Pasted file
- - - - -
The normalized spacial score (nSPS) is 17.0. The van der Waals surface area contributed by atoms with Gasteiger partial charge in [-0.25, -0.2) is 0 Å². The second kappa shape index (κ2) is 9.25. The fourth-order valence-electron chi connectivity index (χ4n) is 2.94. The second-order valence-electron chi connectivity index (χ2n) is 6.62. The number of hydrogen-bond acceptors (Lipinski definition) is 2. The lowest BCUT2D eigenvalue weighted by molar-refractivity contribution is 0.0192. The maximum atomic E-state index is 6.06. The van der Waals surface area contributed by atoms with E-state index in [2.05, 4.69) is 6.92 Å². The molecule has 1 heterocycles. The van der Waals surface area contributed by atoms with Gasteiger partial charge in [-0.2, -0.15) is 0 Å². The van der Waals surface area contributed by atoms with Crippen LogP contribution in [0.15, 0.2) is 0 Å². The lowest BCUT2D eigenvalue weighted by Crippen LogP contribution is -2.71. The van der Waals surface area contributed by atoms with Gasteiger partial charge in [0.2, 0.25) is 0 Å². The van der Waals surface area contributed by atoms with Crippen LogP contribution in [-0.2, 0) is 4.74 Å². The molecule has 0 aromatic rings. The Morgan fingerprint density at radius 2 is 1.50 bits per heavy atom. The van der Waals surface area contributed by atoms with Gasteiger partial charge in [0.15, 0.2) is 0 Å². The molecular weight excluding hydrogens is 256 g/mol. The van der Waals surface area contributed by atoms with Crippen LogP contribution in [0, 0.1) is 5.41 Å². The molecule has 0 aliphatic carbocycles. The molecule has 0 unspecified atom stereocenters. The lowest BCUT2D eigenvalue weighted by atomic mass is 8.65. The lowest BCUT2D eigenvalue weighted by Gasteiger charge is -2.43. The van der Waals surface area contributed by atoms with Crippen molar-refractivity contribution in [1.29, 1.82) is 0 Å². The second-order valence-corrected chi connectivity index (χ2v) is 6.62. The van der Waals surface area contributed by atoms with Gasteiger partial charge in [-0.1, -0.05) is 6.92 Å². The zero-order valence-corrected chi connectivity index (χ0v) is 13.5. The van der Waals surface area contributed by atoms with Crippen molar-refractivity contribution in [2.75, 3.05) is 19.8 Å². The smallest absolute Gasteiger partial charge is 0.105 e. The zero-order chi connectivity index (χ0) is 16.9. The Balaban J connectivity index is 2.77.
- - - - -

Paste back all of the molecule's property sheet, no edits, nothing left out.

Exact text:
The normalized spacial score (nSPS) is 17.0. The van der Waals surface area contributed by atoms with Gasteiger partial charge in [-0.25, -0.2) is 0 Å². The second kappa shape index (κ2) is 9.25. The fourth-order valence-electron chi connectivity index (χ4n) is 2.94. The second-order valence-electron chi connectivity index (χ2n) is 6.62. The number of hydrogen-bond acceptors (Lipinski definition) is 2. The lowest BCUT2D eigenvalue weighted by molar-refractivity contribution is 0.0192. The maximum atomic E-state index is 6.06. The van der Waals surface area contributed by atoms with E-state index in [2.05, 4.69) is 6.92 Å². The molecule has 1 heterocycles. The van der Waals surface area contributed by atoms with Gasteiger partial charge in [-0.2, -0.15) is 0 Å². The van der Waals surface area contributed by atoms with Crippen LogP contribution in [0.15, 0.2) is 0 Å². The lowest BCUT2D eigenvalue weighted by Crippen LogP contribution is -2.71. The van der Waals surface area contributed by atoms with Gasteiger partial charge in [0.2, 0.25) is 0 Å². The van der Waals surface area contributed by atoms with Crippen LogP contribution in [-0.2, 0) is 4.74 Å². The molecule has 0 aromatic rings. The Morgan fingerprint density at radius 2 is 1.50 bits per heavy atom. The van der Waals surface area contributed by atoms with Gasteiger partial charge in [0.15, 0.2) is 0 Å². The molecular weight excluding hydrogens is 256 g/mol. The van der Waals surface area contributed by atoms with Crippen LogP contribution in [0, 0.1) is 5.41 Å². The molecule has 0 aliphatic carbocycles. The molecule has 0 unspecified atom stereocenters. The lowest BCUT2D eigenvalue weighted by atomic mass is 8.65. The lowest BCUT2D eigenvalue weighted by Gasteiger charge is -2.43. The van der Waals surface area contributed by atoms with Crippen molar-refractivity contribution in [1.29, 1.82) is 0 Å². The second-order valence-corrected chi connectivity index (χ2v) is 6.62. The van der Waals surface area contributed by atoms with Gasteiger partial charge in [-0.1, -0.05) is 6.92 Å². The zero-order valence-corrected chi connectivity index (χ0v) is 13.5. The van der Waals surface area contributed by atoms with Crippen molar-refractivity contribution in [2.75, 3.05) is 19.8 Å². The smallest absolute Gasteiger partial charge is 0.105 e. The zero-order chi connectivity index (χ0) is 16.9. The Balaban J connectivity index is 2.77.